The lawyer is Wil Jager, tall and handsome. He seems almost like he would really like to help her, but like he is holding back. He tries to convince her that it is a lost cause, and yet, Anna gets the impression that he is really saying that she should keep trying. He takes her to lunch at another Schloss, one that was the home he grew up in. It had been converted to sort of a hotel and it wasn’t very good. The decorating fell flat and the food was very bland. The next time they met, he took her to a very good restaurant and they got along much better, of course. As these things go, of course, they get to be friendly. But he is still holding something back. Anna gets the impression there’s more, but he’s holding back.
They do commit a bit of larceny together. Wil has the floor cleared in Max’s childhood bedroom so that Anna can pull up the floorboards to find whatever it is her grandfather wants her to find. They do find something. Under the boards, under all the dust and grime of all the years, is a disintegrating black velvet box. A small box, a ring box. Inside is a ring. She phones her grandfather with the news and he is so happy. She’s worried about him, though. He’s in the hospital with some respiratory problems. He tells her he is in good hands and he’s fine. She should take some time to see the area. The next day, the hospital calls her to tell her he has died. Anna is devastated.
When Anna finally gets the owner of the Schloss to meet with her to talk about the idea of restoring it, she finds out more of the family history. She finds out the woman’s name is Ingrid and that she is a cousin. Max’s valet was named Hans. He was the lover Max’s mother took. They had Gabriel, who is Ingrid’s father. She also found out that the soldier who was with Max on that fateful night was Hans. It was Hans who shot Isabelle. He did it so that Max wouldn’t have to. He realized that it had to happen or Max would be severely punished or killed, so he tried to make it easier for him. But Max couldn’t face it. Initially, Ingrid refuses to have anything to do with the idea of restoring the Schloss. But Anna is persistent. And eventually she and Ingrid decide that they can be family and do this together.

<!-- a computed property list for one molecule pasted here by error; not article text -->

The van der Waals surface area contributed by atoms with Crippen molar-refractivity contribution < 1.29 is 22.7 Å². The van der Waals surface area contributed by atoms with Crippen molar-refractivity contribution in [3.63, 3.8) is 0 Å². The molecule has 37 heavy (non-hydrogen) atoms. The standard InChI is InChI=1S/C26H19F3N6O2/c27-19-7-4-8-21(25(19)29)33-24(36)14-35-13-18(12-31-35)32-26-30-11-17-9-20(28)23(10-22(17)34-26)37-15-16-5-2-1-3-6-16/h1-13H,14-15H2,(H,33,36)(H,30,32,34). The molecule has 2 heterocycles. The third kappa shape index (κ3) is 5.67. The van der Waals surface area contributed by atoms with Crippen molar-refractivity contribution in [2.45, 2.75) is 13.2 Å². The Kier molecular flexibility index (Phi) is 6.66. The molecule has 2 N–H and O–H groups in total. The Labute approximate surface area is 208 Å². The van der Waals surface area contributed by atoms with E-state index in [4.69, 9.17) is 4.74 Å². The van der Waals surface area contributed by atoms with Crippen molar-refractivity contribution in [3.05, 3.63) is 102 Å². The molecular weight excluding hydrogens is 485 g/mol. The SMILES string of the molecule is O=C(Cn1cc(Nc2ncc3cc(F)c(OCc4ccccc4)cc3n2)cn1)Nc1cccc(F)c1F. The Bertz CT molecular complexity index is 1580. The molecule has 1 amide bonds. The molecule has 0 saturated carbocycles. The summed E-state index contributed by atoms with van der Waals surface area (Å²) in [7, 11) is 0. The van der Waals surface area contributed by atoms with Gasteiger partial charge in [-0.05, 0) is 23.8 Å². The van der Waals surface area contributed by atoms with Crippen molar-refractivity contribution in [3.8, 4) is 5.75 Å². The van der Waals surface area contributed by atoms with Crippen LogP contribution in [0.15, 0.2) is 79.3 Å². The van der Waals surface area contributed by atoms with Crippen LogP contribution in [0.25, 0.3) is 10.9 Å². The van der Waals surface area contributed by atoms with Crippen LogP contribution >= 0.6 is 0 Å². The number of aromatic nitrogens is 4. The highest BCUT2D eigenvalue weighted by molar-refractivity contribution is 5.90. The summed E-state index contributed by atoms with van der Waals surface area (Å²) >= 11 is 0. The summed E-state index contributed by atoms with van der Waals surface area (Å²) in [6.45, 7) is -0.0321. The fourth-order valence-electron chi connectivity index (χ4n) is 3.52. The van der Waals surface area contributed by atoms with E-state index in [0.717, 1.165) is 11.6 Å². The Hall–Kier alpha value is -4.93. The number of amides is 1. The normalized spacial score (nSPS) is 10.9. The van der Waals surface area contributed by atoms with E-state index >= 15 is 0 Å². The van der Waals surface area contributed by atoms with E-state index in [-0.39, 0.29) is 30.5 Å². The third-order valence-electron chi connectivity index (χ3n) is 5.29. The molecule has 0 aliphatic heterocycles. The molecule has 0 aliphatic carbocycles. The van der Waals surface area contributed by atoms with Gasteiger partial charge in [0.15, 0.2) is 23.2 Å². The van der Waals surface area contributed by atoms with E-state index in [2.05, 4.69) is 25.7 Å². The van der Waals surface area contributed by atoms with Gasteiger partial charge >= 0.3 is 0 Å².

Wil decides he wants to do things together with Anna, too. He finally lets his feelings out when he realizes she’s going to stay around and they could actually have a relationship. Because Anna has decided to live at the Schloss while it is being restored and be the point of contact for the village as well.
This was a really good read, intense, not fun. It could have been a standalone, but I was so conscious of the previous book and aware of the next one that I couldn’t separate them. The romance was soft and sweet, sort of shy and unspoken through most of the book. You just kept waiting for Wil to make a move or say something. Such a gentleman. What can possibly happen in the third book?
#3 From a Paris Balcony